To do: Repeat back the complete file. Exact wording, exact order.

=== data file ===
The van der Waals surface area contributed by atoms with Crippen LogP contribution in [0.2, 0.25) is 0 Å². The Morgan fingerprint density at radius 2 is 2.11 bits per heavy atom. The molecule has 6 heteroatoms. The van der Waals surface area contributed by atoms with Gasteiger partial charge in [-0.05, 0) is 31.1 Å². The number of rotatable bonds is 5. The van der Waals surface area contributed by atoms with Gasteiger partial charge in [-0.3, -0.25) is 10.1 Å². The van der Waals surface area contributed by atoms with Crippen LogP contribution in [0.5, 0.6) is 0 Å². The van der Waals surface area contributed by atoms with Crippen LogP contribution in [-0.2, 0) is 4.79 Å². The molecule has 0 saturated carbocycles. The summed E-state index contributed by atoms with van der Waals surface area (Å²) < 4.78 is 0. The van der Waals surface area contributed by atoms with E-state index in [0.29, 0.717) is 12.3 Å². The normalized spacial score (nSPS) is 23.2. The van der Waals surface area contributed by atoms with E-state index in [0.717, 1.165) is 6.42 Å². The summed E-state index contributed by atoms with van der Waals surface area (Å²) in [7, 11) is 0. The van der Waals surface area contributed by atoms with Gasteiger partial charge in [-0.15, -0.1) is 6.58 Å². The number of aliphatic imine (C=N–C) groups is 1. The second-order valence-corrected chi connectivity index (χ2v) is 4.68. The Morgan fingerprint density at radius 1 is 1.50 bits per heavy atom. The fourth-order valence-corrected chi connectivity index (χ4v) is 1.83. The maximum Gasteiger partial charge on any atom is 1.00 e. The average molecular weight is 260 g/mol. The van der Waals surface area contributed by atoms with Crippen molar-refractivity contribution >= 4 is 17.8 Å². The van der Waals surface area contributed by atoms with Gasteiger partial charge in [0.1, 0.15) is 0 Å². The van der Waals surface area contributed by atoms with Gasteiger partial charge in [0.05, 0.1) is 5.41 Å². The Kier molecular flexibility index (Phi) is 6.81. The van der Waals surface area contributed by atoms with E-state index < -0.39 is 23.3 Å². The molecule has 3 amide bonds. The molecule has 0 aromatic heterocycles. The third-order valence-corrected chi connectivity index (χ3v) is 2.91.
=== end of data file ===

The van der Waals surface area contributed by atoms with Crippen LogP contribution in [0.2, 0.25) is 0 Å². The Morgan fingerprint density at radius 2 is 2.11 bits per heavy atom. The molecule has 6 heteroatoms. The van der Waals surface area contributed by atoms with Gasteiger partial charge in [-0.05, 0) is 31.1 Å². The number of rotatable bonds is 5. The van der Waals surface area contributed by atoms with Gasteiger partial charge in [-0.3, -0.25) is 10.1 Å². The van der Waals surface area contributed by atoms with Crippen LogP contribution in [0.5, 0.6) is 0 Å². The van der Waals surface area contributed by atoms with Crippen LogP contribution in [-0.2, 0) is 4.79 Å². The molecule has 0 saturated carbocycles. The summed E-state index contributed by atoms with van der Waals surface area (Å²) < 4.78 is 0. The van der Waals surface area contributed by atoms with E-state index in [0.29, 0.717) is 12.3 Å². The normalized spacial score (nSPS) is 23.2. The van der Waals surface area contributed by atoms with E-state index in [0.717, 1.165) is 6.42 Å². The summed E-state index contributed by atoms with van der Waals surface area (Å²) in [7, 11) is 0. The van der Waals surface area contributed by atoms with Gasteiger partial charge in [-0.15, -0.1) is 6.58 Å². The number of aliphatic imine (C=N–C) groups is 1. The second-order valence-corrected chi connectivity index (χ2v) is 4.68. The Morgan fingerprint density at radius 1 is 1.50 bits per heavy atom. The fourth-order valence-corrected chi connectivity index (χ4v) is 1.83. The maximum Gasteiger partial charge on any atom is 1.00 e. The average molecular weight is 260 g/mol. The van der Waals surface area contributed by atoms with Crippen molar-refractivity contribution >= 4 is 17.8 Å². The van der Waals surface area contributed by atoms with Gasteiger partial charge in [0.1, 0.15) is 0 Å². The van der Waals surface area contributed by atoms with Gasteiger partial charge in [0.05, 0.1) is 5.41 Å². The Kier molecular flexibility index (Phi) is 6.81. The van der Waals surface area contributed by atoms with E-state index < -0.39 is 23.3 Å². The molecule has 3 amide bonds. The molecule has 0 aromatic heterocycles. The third-order valence-corrected chi connectivity index (χ3v) is 2.91.